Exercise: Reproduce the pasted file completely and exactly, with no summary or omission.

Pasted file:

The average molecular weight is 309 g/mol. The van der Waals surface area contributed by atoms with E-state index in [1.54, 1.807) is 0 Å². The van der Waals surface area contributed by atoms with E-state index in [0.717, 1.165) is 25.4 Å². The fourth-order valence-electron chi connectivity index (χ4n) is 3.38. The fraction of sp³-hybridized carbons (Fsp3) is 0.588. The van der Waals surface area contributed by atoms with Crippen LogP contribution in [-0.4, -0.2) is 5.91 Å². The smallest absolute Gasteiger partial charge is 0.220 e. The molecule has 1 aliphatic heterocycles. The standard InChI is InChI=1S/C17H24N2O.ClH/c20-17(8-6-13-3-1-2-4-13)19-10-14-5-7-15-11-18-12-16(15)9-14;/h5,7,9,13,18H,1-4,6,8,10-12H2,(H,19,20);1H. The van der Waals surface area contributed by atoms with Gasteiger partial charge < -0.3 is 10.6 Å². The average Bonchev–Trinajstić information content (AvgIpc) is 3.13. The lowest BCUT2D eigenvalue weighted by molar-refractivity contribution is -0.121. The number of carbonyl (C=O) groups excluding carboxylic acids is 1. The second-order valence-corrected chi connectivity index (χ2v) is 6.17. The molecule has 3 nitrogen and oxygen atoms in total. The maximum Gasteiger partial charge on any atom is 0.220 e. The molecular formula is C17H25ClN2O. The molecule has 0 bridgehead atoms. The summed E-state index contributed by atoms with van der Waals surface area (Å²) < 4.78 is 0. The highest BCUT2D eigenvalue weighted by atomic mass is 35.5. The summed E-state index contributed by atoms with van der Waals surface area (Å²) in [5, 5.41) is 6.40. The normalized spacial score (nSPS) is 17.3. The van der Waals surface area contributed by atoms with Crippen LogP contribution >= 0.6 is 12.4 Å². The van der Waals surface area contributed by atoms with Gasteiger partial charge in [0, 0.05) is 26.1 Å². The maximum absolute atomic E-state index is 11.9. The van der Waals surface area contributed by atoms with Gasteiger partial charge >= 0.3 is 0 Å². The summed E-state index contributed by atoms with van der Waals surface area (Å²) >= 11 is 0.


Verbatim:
The average molecular weight is 309 g/mol. The van der Waals surface area contributed by atoms with E-state index in [1.54, 1.807) is 0 Å². The van der Waals surface area contributed by atoms with E-state index in [0.717, 1.165) is 25.4 Å². The fourth-order valence-electron chi connectivity index (χ4n) is 3.38. The fraction of sp³-hybridized carbons (Fsp3) is 0.588. The van der Waals surface area contributed by atoms with Crippen LogP contribution in [-0.4, -0.2) is 5.91 Å². The smallest absolute Gasteiger partial charge is 0.220 e. The molecule has 1 aliphatic heterocycles. The standard InChI is InChI=1S/C17H24N2O.ClH/c20-17(8-6-13-3-1-2-4-13)19-10-14-5-7-15-11-18-12-16(15)9-14;/h5,7,9,13,18H,1-4,6,8,10-12H2,(H,19,20);1H. The van der Waals surface area contributed by atoms with Gasteiger partial charge < -0.3 is 10.6 Å². The average Bonchev–Trinajstić information content (AvgIpc) is 3.13. The lowest BCUT2D eigenvalue weighted by molar-refractivity contribution is -0.121. The number of carbonyl (C=O) groups excluding carboxylic acids is 1. The second-order valence-corrected chi connectivity index (χ2v) is 6.17. The molecule has 3 nitrogen and oxygen atoms in total. The maximum Gasteiger partial charge on any atom is 0.220 e. The molecular formula is C17H25ClN2O. The molecule has 0 bridgehead atoms. The summed E-state index contributed by atoms with van der Waals surface area (Å²) < 4.78 is 0. The highest BCUT2D eigenvalue weighted by atomic mass is 35.5. The summed E-state index contributed by atoms with van der Waals surface area (Å²) in [5, 5.41) is 6.40. The normalized spacial score (nSPS) is 17.3. The van der Waals surface area contributed by atoms with Crippen LogP contribution >= 0.6 is 12.4 Å². The van der Waals surface area contributed by atoms with Gasteiger partial charge in [0, 0.05) is 26.1 Å². The maximum absolute atomic E-state index is 11.9. The van der Waals surface area contributed by atoms with Gasteiger partial charge >= 0.3 is 0 Å². The summed E-state index contributed by atoms with van der Waals surface area (Å²) >= 11 is 0.